Young people are “disproportionately viewed as the primary perpetrators of crime”, despite often being the most vulnerable, the UN General Assembly President told a high-level meeting on Monday, highlighting crime fighting solutions.
“Young people are also amongst the most vulnerable to victimization, particularly around gang-related crime, violent extremism, and sexual exploitation - all the while lacking sufficient coverage or protection,” said Abdulla Shahid, speaking at the first completely in-person debate of the General Assembly in New York, since the beginning of the COVID-19 pandemic.
By virtue of their age, energies and learning abilities, the senior UN official described young people as “key agents of change in effectively addressing many world challenges”.
“Their importance in crime prevention is no different, and they deserve a greater say and contribution in how this is undertaken,” he said, reminding that this means providing them with safe and supportive environments to prevent involvement in criminal activities.
“It means also addressing risk factors that lead young people to engage in violence and crime, including on the developing and human rights fronts and involving young people in decision making…as it pertains to crime prevention, justice, and the rule of law,” he added.
Empowering youth has been “a keystone” of Mr. Shahid’s presidency.
Deputy Secretary-General Amina Mohammed stressed that given how impacted they are by crime, young people had a vested interest in finding effective solutions to prevent it, adding that “we need young people” in the debate.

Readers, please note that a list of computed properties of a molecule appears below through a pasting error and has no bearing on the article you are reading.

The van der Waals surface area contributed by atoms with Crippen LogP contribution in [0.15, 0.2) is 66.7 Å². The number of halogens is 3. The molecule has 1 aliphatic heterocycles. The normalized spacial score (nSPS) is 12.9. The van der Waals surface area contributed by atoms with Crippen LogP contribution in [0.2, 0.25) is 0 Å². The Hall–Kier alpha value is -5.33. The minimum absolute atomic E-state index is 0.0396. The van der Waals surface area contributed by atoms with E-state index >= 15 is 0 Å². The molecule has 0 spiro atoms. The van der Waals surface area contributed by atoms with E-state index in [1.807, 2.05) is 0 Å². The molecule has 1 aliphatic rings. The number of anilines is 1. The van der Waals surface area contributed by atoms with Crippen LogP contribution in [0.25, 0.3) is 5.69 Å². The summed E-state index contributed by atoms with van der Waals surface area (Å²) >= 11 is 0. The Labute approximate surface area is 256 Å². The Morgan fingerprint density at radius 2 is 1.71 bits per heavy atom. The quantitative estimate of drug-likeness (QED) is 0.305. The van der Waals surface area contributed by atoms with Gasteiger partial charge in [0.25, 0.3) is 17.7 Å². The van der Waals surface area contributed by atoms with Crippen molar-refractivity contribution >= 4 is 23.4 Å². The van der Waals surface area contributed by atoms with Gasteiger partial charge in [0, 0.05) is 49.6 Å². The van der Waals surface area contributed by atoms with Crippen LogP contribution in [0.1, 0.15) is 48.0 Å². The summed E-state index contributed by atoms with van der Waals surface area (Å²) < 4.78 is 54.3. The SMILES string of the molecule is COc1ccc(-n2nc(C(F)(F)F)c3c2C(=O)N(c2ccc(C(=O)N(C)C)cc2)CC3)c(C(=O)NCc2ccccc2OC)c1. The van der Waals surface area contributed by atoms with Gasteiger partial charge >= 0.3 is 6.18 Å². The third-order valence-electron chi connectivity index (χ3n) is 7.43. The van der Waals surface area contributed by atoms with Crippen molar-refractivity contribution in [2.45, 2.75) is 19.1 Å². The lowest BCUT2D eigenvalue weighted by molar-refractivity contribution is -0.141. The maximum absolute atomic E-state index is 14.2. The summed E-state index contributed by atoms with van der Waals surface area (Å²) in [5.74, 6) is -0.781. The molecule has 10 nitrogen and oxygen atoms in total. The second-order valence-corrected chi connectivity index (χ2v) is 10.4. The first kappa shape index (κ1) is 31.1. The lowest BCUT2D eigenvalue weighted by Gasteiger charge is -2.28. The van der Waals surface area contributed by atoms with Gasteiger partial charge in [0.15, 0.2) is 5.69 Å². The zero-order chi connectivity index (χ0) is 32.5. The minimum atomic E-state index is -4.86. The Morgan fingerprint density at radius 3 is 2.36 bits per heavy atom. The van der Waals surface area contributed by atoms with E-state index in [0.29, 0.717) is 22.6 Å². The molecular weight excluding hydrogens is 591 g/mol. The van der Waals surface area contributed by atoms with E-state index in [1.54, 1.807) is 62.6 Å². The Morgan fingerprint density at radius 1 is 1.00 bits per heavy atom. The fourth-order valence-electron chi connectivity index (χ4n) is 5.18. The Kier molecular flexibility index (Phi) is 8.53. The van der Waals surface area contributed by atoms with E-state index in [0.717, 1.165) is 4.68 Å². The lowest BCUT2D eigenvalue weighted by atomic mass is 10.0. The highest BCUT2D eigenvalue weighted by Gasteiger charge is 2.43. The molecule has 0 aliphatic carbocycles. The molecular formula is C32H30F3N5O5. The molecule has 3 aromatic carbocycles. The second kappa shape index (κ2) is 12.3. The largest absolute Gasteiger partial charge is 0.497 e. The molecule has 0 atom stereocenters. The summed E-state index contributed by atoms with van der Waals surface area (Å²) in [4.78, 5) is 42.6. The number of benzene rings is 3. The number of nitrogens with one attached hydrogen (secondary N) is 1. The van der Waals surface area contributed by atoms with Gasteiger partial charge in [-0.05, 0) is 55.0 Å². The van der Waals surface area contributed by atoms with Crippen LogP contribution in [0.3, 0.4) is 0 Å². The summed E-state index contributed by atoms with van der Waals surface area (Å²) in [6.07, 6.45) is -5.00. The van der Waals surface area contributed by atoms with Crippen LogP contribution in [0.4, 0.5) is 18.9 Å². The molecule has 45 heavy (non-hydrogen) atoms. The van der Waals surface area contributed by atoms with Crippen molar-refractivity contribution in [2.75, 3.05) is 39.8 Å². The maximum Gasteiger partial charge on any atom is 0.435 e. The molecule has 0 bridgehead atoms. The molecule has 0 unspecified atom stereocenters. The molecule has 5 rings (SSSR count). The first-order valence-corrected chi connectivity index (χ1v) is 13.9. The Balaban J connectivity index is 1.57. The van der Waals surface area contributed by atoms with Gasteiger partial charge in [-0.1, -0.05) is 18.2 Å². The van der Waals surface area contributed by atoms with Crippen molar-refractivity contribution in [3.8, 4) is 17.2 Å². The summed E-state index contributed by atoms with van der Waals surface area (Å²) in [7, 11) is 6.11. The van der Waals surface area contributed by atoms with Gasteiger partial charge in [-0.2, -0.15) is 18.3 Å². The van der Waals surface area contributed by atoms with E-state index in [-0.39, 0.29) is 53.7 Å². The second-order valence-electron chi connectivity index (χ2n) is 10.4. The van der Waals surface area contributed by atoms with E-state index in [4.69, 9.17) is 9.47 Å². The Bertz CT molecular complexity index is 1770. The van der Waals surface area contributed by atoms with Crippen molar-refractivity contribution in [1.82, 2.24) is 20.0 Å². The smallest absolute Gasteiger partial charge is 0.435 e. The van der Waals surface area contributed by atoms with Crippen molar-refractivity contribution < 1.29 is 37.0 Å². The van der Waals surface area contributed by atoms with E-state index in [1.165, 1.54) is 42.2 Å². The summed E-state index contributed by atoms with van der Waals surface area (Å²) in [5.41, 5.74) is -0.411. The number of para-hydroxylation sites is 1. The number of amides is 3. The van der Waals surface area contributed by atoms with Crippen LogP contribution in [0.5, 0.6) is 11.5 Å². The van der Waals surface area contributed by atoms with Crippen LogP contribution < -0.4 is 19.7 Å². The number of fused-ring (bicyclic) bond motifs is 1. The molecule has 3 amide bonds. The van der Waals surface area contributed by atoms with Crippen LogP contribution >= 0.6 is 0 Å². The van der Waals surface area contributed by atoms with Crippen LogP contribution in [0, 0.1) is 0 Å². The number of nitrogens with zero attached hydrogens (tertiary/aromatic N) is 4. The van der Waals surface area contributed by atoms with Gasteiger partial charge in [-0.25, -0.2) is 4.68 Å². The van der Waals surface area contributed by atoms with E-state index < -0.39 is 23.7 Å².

Ms. Mohammed emphasized that because education is critical in shaping more crime-resilient societies, it is imperative to invest in further education that is “grounded in integrity.”
Meanwhile, Ghada Waly, Executive Director of the UN drugs and crime prevention office, UNODC, flagged that an increasingly fragile world, meant one that is one more vulnerable to crime.
“Hardship and instability create the conditions for crime, violence, violent extremism, and corruption to flourish, and they hold back young people in every way,” she said.
“The rule of law is under threat around the world, and the values, conditions, and opportunities that young people need to thrive are undermined”.
Calling the Assembly debate “timely,” the UNODC chief noted that young people continue to be confronted by crises and anxieties that threaten their hopes and futures.
Youth Representative Junbert Pabon, from the Philippines, highlighted the experiences of youngsters written off as “criminals” at an early stage, warning that incarcerating them in adult facilities, just created a breeding ground for more hardened criminality.
Moreover, he noted that some branded as criminals, prove the sceptics wrong and given a second chance, or a chance to clear their name, emerge later as important “peacemakers”, who can steer others away from the wrong path.